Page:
The men in our lives are split between "do it" and "dont't do it"... what would MeFi do?
September 29, 2012 4:33 PM Subscribe
My friend found a used car she wants to buy. Could you tell us whether this is a scam?
posted by désoeuvrée to work & money (23 answers total) 2 users marked this as a favorite
My friend is shopping for a used car, and she found one that she really wants. It's a recent model--let's say an Acura--with low mileage, and the guy selling it seems like a great person and straight-up in every way: he has a highly visible position at a big company and has communicated through his work email, he's on Twitter and Facebook, and my friend has met him and his wife (and really hit it off with them) and she and her brother have been to their house to test-drive the car, etc.
He's selling the car for the exact amount he owes on it--I think originally he wanted more, but they've been negotiating. This is where it gets weird (or maybe not): he wants her to mail a cashier's check to Acura Motor Finance in Texas, with a note on the memo line that she is paying off auto loan #[xxxx] for [seller's name]. Within two days, the DMV will supposedly be notified of the title change, and then my friend can register the car under her name. The guy says he will give my friend a bill of sale with her as the new owner, remove the plates and leave the car at her house in the meantime.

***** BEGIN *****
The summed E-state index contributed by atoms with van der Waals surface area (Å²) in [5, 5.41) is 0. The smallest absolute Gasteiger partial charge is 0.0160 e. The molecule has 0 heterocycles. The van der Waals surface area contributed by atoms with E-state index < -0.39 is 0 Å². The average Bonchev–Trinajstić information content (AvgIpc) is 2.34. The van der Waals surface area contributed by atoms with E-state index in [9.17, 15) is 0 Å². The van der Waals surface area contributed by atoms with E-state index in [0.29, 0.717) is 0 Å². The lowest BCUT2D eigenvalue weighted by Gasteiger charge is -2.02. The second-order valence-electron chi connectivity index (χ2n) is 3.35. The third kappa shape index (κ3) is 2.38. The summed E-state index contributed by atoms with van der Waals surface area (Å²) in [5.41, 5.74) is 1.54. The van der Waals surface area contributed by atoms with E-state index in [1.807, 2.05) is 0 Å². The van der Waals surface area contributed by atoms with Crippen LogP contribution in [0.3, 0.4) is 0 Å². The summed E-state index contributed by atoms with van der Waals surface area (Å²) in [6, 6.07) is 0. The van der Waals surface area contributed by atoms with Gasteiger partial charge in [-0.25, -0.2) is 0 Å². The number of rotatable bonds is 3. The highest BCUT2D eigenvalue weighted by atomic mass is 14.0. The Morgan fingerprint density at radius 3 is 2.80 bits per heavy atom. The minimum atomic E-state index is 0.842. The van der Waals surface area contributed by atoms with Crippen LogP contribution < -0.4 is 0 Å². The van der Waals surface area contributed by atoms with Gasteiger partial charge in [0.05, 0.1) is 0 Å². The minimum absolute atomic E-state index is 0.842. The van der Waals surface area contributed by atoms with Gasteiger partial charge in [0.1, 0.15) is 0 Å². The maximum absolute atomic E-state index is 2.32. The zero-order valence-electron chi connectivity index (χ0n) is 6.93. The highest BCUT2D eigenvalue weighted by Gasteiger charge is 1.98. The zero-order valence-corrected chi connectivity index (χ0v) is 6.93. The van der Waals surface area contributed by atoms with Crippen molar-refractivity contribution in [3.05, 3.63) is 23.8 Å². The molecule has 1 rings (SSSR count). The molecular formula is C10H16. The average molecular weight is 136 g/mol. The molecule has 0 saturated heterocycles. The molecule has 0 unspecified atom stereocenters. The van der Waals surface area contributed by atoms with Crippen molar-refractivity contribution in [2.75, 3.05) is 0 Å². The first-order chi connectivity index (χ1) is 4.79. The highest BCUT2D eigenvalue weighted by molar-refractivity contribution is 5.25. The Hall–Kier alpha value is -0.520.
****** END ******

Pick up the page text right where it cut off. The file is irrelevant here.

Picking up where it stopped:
My friend's brother called Acura and they said something like, "9 times out of 10, the title is actually transferred." (9 times out of 10???) When I ran it by my boyfriend who's really into cars, he said that his father, a former cop, once told him NEVER to buy a used car that is connected to Texas in any way, because Texas is known as the best state for running car scams. (Note: my friend and the car are NOT in Texas.)
So, what do you think--should she go for it? Have you ever bought a used car like this? Could it be a scam? Is there anything she can do to find out whether it is? I think the seller has since offered to use escrow, but I don't know the details or how that would work--would that even be possible in this situation, and would it cover my friend's ass? She really wants this car, it's a great deal, and she instinctively trusts the guy, but obviously with $25,000 at stake, she wants to be absolutely certain that she's not getting scammed.